The answer is : the anger. The anger is teaching me. The anger is there TO teach me. I just had to stop ratcheting around the room like a burning ping-pong ball, and create stillness. I had to stop running from the anger, I had to stop reaching out to try to communicate with the person I had been angry with, I had to look within and tell it, “Ok, anger, I am listening.”

Every human being is going to experience anger. If we could stop putting shame and fear around it and start listening to what it’s trying to tell us, we might all be healthier with it.  Anger in itself is not a bad thing. It’s natural and it’s vital to our survival. What is important is how we use it – if we can create some stillness and listen to it, if our subconscious feels heard and honored, it won’t try so VERY hard to get our attention.

 

 

4) Self Care.

Now it’s time to remind ourselves that we are loved — and that we are accepted and whole just as we are, anger and all. When something happens that triggers anger, there is a great vulnerability afterward, and the self-esteem will take a big dip.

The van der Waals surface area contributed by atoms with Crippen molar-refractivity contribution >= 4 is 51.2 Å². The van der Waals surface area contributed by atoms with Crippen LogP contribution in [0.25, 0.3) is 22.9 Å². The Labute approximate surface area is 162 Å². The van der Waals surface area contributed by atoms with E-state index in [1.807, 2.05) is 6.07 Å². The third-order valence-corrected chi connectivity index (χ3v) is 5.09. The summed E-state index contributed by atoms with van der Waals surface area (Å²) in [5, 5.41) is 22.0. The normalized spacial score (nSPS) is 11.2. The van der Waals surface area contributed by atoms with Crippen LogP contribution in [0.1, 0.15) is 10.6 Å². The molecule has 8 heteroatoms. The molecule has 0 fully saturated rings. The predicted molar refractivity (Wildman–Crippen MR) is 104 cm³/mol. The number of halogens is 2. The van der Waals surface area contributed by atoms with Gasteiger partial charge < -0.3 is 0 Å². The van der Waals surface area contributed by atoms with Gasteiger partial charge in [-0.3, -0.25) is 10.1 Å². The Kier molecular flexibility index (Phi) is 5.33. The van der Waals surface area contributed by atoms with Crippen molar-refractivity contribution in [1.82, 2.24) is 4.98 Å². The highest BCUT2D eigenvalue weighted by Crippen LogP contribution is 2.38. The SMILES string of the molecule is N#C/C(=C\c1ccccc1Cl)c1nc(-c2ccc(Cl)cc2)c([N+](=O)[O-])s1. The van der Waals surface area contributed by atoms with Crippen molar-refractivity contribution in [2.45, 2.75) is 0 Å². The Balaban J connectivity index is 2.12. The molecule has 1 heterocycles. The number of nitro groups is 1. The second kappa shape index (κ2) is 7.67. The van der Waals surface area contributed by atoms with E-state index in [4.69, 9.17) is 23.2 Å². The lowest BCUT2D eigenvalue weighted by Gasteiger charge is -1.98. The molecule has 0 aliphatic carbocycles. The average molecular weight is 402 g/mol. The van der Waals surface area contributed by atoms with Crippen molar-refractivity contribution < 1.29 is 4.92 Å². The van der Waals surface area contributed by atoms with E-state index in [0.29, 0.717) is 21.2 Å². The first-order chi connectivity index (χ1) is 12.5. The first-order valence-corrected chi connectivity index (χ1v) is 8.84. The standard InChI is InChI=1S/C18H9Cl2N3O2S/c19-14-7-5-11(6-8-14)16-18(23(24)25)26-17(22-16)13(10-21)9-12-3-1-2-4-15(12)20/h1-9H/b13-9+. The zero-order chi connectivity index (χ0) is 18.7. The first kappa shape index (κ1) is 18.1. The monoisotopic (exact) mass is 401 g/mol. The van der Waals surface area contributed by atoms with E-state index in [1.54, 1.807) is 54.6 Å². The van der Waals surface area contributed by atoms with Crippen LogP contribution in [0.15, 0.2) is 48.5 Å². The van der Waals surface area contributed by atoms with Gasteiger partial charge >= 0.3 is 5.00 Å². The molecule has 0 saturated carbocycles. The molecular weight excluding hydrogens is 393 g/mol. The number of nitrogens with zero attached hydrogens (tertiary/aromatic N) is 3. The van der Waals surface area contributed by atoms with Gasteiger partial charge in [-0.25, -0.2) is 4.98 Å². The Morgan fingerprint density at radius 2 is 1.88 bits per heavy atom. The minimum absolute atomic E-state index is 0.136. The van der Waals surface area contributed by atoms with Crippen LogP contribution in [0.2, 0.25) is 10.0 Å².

We  need to feel some solidarity and safety, and the awesome thing is, we don’t need anyone else to give that. We always have that available, because we can give it to ourselves!
A good start to rebuilding self-esteem and feelings of security & being loved is to do some self-care practices.  Cook a healthy, delicious meal, or take yourself out on a date! Take a bubble bath, or do some self-massage with oils or scents that soothe you. Take a walk in beautiful surroundings. Write a gratitude list, and really ask your heart to feel the goodness of these things in your life. Exercise – do something that isn’t a punishing chore, but fun and playful! Something you enjoy. Write yourself notes about why you are awesome. Write affirmations (short and sweet!) and say them to yourself while meditating, or while taking a walk.

Do the things that empower you, do the things that make you feel most YOU.

If we feel empowered and safe, we will experience less anger. If we feel loved, we will experience less anger. The constant work is to give these things to ourselves.

I wish everyone healing in this continual process… I know I feel a lot better 🙂